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Bertie/Windsor celebrates those ‘on the homefront’

WINDSOR – It was a day when Bertie County’s own came out to honor their own, and pay respects to all who have made the supreme sacrifice.

Bertie County and the Town of Windsor held its Memorial Day celebration Monday with a program dotted with native sons and daughters.

On the county’s courthouse grounds surrounding the Fallen Officers’ Memorial Stone, and with skies as grey as the granite marker etched with the names of the fallen, a crowd of some 70 observers gathered for a day themed: Respect, Honor, and Remember.

Retired Air Force Col. Brian Davis – who once commanded the 507th Air Refueling Wing with its nine squadrons at Tinker Air Force Base in Oklahoma – returned to his native Windsor and served as Master of Ceremonies.

“It’s always good to come back home,” Davis stated, peppering his remarks with humor for the short service.

The Bertie High School JROTC presented the colors, after which Dr. Gene Martin, pastor of Riverside Baptist Church in Merry Hill delivered a stirring invocation, giving thanks not just for the brave who sacrificed, but to the legacy of peace in our time such sacrifice has provided.

After a singing of the National Anthem by retired educator and former County Commissioner Charles Smith, words of welcome were extended by Windsor Mayor Jim Hoggard and Bertie Commissioners’ chairman Ernestine Bazemore.

Former Commissioner and ex-Windsor Mayor Bob Spivey, himself a Marine Corps veteran of World War II, and the first Gold Star family member who spoke, gave a history of the occasion of Memorial Day. Spivey spoke with reverence and remembrance as he reflected on the three brothers he lost during WW2.

“It is observed on the last Monday of May, honoring the men and women who died while serving in the U.S. military,” Spivey declared. “Originally known as Decoration Day, it originated in the years following the Civil War and became an official federal holiday in 1971.”

After another musical selection, “God Bless America” sung by musician Laura Davis, the speaker for the morning, Rev. Willie McLawhorn, Sr., delivered the main address.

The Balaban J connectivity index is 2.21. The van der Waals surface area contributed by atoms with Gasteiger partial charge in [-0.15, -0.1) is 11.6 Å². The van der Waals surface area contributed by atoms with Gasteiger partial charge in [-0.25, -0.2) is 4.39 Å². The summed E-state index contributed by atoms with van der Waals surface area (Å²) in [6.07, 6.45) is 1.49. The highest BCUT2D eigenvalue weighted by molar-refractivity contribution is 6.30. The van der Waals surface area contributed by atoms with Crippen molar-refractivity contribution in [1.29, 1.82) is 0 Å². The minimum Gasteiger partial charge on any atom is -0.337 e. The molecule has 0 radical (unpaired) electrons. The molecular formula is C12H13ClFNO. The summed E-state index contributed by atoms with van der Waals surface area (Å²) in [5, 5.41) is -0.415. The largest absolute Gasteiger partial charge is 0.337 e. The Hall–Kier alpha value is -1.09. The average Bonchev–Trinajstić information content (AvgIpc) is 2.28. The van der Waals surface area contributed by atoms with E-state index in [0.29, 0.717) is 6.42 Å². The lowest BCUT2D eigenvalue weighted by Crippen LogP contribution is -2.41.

McLawhorn, a native of Kelford and graduate of Bertie High School, was the second Gold Star recipient on the dais to speak. McLawhorn’s son, Sgt. Will McLawhorn, was killed in action in Afghanistan nearly 10 years ago.

The younger McLawhorn, a graduate of Northeast Academy in Northampton County, enlisted in the U.S. Army and officially became an infantryman in 2007. After graduating from Army Air Assault training, he earned his Air Assault wings as a paratrooper with the 101st Airborne. It was only a short time after his second deployment with his unit overseas that he tragically lost his life proudly serving his country; the victim of a suicide bombing.

“All you have to do is look around and you will see their legacy,” McLawhorn intoned. “Their legacy is you and I, Americans gathered in a free society, united in a common purpose of honoring uncommon bravery. Regardless of the place or war that was fought, the purity of their sacrifice is without question: to make freedom possible.”

McLawhorn, who currently pastors Menola Baptist Church after retiring in 2013 following several years in the same capacity at Conway Baptist Church, juxtaposed the lives of a Medal of Honor winner with that of a Vietnam-era medic.

“For some of us, the remembrance of our fallen heroes is a daily ritual,” he recounted. “The heroes we remember today are not exclusive to any gender, race, or religion; they are merely rooted in one principle: that America is a nation worth dying for.”

McLawhorn also directed some special remarks to Gold Star families, those who have lost loved ones in conflict, with a personal reflection.

“It is up to us to remember,” he reminded. “Don’t be afraid to mention (Will’s) name, or tell me a story about him. Because while I may get teary-eyed, I’ll at least know that you remember him, and that’s all any parent wants is to know they have been remembered.”

McLawhorn closed his remarks with words from the late President Ronald Reagan, whose most famous speeches came at memorial services.

“Just as those we commemorate were willing to sacrifice, so too must we,” he affirmed. “So today, as we pause and remember, may we never forget.”

As McLawhorn took his seat, what had been a light drizzle of rain began to gently fall more steadily. Col. Davis then brought on a coda to the solemn moment.

“We may think it’s raining,” he noted, “but it’s just God’s way of christening our Memorial Day celebration.”

After another musical number, this one by guitarist Kelsey Ledford, there was the playing of Taps by the JROTC bugler, a benediction, and lastly, the removal of the flag colors.

Upon dismissal, special Memorial Day greeting cards were handed out to all veterans who were present.